Merck & Co. and Pfizer are in a very public race to market with their next-gen pneumococcal vaccines. But behind the scenes, Merck claims a former high-level employee jumped ship to Pfizer with a load of trade secrets, giving its rival an unfair advantage.
Merck, which is hoping to launch a 15-strain pneumococcal shot, sued Pfizer and the former employee in May for allegedly stealing "thousands of proprietary documents" and taking them to her new employer.
Dr. Wendy Watson, who served as Merck's regulatory liaison with the FDA for vaccines, “surreptitiously stole highly valuable” info on her way out of Merck, the lawsuit claims, and much of the theft occurred “late at night and from home.” Watson left Merck in 2011, but the New Jersey drugmaker didn’t learn about the alleged theft until 2017, a court filing states.
With the stolen info, Merck argues, Pfizer “developed a robust patent portfolio” and “accelerated its development of its own clinical candidate vaccines.”
Now, Pfizer's fighting to get the allegations tossed out of court. In a motion to dismiss, Pfizer says Merck’s lawsuit is “the latest salvo in Merck’s years-long effort to challenge Pfizer’s pneumococcal conjugate vaccine patents.” Merck doesn't have enough evidence to support its case, the motion states, and hasn't shown Pfizer knew or should have known about the alleged theft, the motion states.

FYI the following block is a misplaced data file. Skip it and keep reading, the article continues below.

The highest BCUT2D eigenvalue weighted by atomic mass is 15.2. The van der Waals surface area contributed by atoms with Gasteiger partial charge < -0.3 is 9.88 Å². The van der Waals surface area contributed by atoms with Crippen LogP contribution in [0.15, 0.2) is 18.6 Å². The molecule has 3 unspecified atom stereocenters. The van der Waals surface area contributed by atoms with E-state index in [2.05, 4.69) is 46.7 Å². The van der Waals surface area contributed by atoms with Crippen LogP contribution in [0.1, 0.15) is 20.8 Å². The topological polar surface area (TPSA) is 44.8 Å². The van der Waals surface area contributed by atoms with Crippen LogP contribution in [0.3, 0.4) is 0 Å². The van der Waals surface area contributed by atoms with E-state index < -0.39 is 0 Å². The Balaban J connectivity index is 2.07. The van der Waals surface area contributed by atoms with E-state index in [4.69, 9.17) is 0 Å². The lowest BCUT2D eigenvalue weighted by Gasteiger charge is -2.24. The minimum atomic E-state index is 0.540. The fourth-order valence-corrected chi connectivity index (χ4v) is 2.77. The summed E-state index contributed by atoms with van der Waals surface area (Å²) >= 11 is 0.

Pfizer already markets the world’s bestselling vaccine, Prevnar 13, which generated $5.8 billion last year.
In response to Pfizer’s motion, Merck said its rival drugmaker “mischaracterizes” the alleged trade secrets, and relies on a “falsehood” to argue against the lawsuit.
As the litigation plays out, the companies are continuing to develop their respective pneumococcal vaccine candidates. Pfizer has scored an FDA “breakthrough” tag for its program, and Merck has started a phase 3 study testing its potential shot against Pfizer’s Prevnar 13.
Trade secrets theft has been a hot topic in pharma in recent years. Genentech last year sued Taiwan’s JHL, arguing former employees downloaded confidential information onto an external hard drive to help the company develop biosimilars to top Genentech meds. The companies inked a settlement last month under which JHL will pay for Genentech’s legal expenses and costs of the investigation and stop developing its would-be rival products.
And Teva previously sued a former executive of providing her boyfriend—who was CEO at rival generics maker Apotex—with trade secrets. The companies settled in April 2018.